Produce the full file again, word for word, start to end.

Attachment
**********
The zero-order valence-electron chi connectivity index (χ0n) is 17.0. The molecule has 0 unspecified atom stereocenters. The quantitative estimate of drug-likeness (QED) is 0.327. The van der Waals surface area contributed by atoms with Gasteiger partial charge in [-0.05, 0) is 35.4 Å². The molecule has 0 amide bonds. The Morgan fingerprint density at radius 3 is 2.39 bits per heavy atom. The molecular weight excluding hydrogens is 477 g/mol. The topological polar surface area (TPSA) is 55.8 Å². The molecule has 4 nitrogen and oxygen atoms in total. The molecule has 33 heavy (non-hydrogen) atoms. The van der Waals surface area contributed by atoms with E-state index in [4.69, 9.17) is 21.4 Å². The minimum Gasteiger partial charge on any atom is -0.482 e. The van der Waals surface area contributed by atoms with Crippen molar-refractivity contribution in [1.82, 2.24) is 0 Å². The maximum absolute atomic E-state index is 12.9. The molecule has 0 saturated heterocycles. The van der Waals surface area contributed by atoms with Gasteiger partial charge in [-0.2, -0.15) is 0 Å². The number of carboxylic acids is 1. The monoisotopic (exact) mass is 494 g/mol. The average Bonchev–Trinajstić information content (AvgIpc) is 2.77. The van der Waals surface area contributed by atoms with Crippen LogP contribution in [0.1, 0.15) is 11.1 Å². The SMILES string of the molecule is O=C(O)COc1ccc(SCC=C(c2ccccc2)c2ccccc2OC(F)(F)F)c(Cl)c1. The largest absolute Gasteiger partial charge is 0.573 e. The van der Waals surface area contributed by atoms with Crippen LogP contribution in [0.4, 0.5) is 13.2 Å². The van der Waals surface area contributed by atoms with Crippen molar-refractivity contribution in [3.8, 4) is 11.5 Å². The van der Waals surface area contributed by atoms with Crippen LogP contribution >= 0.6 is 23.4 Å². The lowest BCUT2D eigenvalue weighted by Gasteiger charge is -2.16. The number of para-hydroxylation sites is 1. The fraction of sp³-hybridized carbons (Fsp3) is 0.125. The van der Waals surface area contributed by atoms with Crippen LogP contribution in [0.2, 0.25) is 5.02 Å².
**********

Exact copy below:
The zero-order valence-electron chi connectivity index (χ0n) is 17.0. The molecule has 0 unspecified atom stereocenters. The quantitative estimate of drug-likeness (QED) is 0.327. The van der Waals surface area contributed by atoms with Gasteiger partial charge in [-0.05, 0) is 35.4 Å². The molecule has 0 amide bonds. The Morgan fingerprint density at radius 3 is 2.39 bits per heavy atom. The molecular weight excluding hydrogens is 477 g/mol. The topological polar surface area (TPSA) is 55.8 Å². The molecule has 4 nitrogen and oxygen atoms in total. The molecule has 33 heavy (non-hydrogen) atoms. The van der Waals surface area contributed by atoms with E-state index in [4.69, 9.17) is 21.4 Å². The minimum Gasteiger partial charge on any atom is -0.482 e. The van der Waals surface area contributed by atoms with Crippen molar-refractivity contribution in [1.82, 2.24) is 0 Å². The maximum absolute atomic E-state index is 12.9. The molecule has 0 saturated heterocycles. The van der Waals surface area contributed by atoms with Gasteiger partial charge in [-0.2, -0.15) is 0 Å². The number of carboxylic acids is 1. The monoisotopic (exact) mass is 494 g/mol. The average Bonchev–Trinajstić information content (AvgIpc) is 2.77. The van der Waals surface area contributed by atoms with Crippen LogP contribution in [0.1, 0.15) is 11.1 Å². The SMILES string of the molecule is O=C(O)COc1ccc(SCC=C(c2ccccc2)c2ccccc2OC(F)(F)F)c(Cl)c1. The largest absolute Gasteiger partial charge is 0.573 e. The van der Waals surface area contributed by atoms with Crippen LogP contribution in [0.4, 0.5) is 13.2 Å². The van der Waals surface area contributed by atoms with Crippen molar-refractivity contribution in [3.8, 4) is 11.5 Å². The van der Waals surface area contributed by atoms with Crippen LogP contribution >= 0.6 is 23.4 Å². The lowest BCUT2D eigenvalue weighted by Gasteiger charge is -2.16. The number of para-hydroxylation sites is 1. The fraction of sp³-hybridized carbons (Fsp3) is 0.125. The van der Waals surface area contributed by atoms with Crippen LogP contribution in [0.2, 0.25) is 5.02 Å².